Tonight will be the fourteenth show in five months, but the goal is to fill the theater’s calendar as full as the Attic’s. Then Owen can set his sights on the other half of his Red Clay dream: using the two vacant basement rooms as classrooms for a music and songwriting school, where artists can teach children the craft. “The school is bigger than Eddie Owen,” says Owen. “So much of the Attic is all about Eddie, my personality, my relationships with agents and artists . . . there’s definitely a different feel to the Attic when Eddie’s not there. And that’s not a good thing. I wish I had known that I would need more than Budweisers and hamburgers and that I’d need to monetize what we were doing there. I wish I could be certain that Eddie’s will keep doing that after I’m gone.” The Red Clay offers Owen a new beginning.
The doors open at 6:50 p.m. Owen slides on a gray blazer over his navy Nike mock-turtleneck and rushes out to shake hands with every person who walks through the glass doors. He asks each one of them where they are from. He wants to get an unofficial tally of how many people are Attic folks from intown and how many are from outside the Perimeter. In order for the Red Clay Theatre to work, he says, he needs to show that there are two audiences. As the auditorium fills, the theater’s fifth sellout, Owen’s estimate is about 80 percent OTPers.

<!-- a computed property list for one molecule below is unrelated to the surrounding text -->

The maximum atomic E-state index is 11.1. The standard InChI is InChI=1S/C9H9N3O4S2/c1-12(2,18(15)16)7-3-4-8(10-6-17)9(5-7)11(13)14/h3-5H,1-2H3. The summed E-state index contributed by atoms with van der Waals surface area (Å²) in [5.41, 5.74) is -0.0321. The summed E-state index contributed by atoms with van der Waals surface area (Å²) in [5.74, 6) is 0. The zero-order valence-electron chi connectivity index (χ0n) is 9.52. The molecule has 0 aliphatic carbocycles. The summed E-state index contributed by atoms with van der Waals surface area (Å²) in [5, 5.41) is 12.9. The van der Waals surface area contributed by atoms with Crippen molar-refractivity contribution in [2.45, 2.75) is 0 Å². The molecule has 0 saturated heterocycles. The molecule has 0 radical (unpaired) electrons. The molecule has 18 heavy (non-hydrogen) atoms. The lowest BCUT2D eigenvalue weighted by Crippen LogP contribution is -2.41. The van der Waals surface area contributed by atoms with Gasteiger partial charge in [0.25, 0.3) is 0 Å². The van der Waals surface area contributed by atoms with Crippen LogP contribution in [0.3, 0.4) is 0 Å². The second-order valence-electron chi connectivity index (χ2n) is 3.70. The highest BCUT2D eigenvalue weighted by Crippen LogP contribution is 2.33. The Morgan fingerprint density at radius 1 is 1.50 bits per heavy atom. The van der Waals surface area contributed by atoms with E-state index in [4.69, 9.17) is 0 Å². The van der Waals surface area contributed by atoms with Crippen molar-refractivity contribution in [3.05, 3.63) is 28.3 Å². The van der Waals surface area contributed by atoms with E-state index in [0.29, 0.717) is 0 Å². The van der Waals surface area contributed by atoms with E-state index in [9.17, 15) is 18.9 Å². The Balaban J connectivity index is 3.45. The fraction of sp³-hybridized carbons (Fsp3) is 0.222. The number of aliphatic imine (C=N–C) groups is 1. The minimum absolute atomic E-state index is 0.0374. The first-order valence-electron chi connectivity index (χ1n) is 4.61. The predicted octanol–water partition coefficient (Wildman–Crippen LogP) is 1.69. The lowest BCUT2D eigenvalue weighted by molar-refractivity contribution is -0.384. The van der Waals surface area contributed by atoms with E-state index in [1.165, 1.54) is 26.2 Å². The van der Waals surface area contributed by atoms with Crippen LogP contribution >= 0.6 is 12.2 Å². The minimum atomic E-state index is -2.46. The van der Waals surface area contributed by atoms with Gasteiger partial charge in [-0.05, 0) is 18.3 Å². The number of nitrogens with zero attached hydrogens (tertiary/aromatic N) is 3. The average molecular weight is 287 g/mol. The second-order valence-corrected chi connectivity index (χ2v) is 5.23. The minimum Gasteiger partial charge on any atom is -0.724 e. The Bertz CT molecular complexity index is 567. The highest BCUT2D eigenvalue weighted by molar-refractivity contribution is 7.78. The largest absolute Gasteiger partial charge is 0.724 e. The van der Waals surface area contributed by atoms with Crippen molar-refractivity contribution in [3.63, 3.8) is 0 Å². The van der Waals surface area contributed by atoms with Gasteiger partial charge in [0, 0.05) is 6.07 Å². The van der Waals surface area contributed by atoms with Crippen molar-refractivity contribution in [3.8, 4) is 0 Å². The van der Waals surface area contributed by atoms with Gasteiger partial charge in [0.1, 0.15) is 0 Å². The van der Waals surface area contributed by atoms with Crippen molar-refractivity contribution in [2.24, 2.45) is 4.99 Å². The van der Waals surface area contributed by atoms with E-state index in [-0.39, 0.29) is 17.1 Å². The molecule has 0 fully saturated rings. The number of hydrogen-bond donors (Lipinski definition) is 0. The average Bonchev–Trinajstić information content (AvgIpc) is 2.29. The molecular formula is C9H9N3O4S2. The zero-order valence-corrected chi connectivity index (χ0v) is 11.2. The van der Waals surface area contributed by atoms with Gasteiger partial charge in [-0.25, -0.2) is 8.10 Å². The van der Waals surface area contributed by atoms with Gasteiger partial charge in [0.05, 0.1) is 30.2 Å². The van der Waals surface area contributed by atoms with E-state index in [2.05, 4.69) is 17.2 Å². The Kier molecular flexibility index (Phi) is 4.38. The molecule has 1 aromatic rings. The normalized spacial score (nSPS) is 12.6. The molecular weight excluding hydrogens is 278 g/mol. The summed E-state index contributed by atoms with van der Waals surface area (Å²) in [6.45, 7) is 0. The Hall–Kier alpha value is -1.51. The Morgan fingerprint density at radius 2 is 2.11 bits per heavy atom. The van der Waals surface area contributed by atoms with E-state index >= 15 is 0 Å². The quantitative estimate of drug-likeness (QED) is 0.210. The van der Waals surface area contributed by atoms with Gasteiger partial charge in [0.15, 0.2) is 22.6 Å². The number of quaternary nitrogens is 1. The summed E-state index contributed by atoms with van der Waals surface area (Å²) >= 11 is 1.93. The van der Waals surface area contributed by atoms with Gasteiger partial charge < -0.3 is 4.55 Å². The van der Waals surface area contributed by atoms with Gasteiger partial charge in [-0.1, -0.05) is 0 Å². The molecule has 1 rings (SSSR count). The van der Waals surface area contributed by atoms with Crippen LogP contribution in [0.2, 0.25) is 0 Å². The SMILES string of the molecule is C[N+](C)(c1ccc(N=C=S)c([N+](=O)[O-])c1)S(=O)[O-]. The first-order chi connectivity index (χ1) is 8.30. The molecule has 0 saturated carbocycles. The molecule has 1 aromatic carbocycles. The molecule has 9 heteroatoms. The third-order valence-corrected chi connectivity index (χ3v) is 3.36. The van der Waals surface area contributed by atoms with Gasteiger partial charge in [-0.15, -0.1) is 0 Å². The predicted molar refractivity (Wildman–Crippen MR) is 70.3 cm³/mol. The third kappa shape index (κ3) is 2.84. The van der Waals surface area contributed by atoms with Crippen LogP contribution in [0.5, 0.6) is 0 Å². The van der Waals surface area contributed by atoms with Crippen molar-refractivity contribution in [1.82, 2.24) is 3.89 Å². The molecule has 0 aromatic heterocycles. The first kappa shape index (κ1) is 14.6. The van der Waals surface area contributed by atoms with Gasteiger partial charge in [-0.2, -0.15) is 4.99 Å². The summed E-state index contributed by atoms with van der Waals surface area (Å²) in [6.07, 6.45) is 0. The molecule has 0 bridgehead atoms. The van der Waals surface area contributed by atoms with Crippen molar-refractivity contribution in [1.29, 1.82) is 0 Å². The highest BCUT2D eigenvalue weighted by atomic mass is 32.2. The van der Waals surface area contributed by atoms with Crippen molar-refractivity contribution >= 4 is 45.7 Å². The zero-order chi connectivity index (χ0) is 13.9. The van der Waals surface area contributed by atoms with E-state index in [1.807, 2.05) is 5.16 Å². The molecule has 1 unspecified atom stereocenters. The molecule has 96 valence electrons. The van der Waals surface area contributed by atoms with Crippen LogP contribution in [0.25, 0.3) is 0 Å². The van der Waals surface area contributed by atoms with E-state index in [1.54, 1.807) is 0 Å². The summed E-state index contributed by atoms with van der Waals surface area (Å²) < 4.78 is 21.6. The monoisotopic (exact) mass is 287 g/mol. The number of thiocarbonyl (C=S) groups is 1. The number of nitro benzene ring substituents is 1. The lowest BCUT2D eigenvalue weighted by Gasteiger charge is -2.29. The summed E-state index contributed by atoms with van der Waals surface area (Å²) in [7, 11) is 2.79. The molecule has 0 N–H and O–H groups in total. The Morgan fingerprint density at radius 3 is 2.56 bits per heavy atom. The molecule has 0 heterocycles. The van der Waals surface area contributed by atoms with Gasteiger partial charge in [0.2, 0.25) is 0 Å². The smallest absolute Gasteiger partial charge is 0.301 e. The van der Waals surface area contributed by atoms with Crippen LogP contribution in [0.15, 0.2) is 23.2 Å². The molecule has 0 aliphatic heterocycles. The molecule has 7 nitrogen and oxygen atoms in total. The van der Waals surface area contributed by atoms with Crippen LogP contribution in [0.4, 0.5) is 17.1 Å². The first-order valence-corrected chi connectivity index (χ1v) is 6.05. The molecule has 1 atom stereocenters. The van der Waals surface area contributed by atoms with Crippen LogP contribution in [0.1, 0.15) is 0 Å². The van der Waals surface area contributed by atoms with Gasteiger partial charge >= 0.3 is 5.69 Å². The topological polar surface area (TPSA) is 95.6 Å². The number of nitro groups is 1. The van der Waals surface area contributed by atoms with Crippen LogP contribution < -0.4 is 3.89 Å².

Once Mullins is onstage, Owen continues his ambassadorship by giving a tour of the theater to Mullins’s entourage. Even when the ambience is broken by the train horn running within a hundred feet of the building, rattling the floor, Owen just smiles. It reminds him of his days at Trackside. “I don’t think I’ll ever leave the Attic,” he later says. “But there is an energy and a feeling when I’m in this place that I haven’t felt in a long time.”
The next day, Owen is back at the Attic for a Shawn Mullins double feature—Owen tries to get a lot of Attic artists to play in Duluth while they’re in town. But of course, Mullins is an old friend. The shows are to celebrate the singer’s forty-fourth birthday.
The Attic is packed—both shows sold out—and Owen wends his way to the stage. His face is sunburnt, his mouth dry from six packs of sunflower seeds, having come straight from watching his sons play a baseball doubleheader. “When I first met Shawn,” he tells the crowd, “I was a bartender at Trackside Tavern. Shawn wasn’t of drinking age—he was fifteen. But even then, he was a talented, talented singer and songwriter . . . ”
Owen finishes the quick bio. And then: “For those of you who haven’t been here before, we do something a little weird for a bar. Now thank God for Budweiser and hamburgers and we want you to partake heavily. But please, hush up. Just shhhh!”
The room of regulars answers with enthusiastic applause.
As Mullins starts his show, Owen slips back to his post in front of the sound booth. The set kicks into gear, and Owen gradually gives in to the music—first a head bob, then the long body begins to sway, eyes close, fingers snap, and eventually he sings along, adding harmonies in a high Irish tenor. Right now, he’s not dreaming about Duluth, or fretting about the Attic’s future. He isn’t thinking about anything at all. He is caught up in the moment, lost in the song.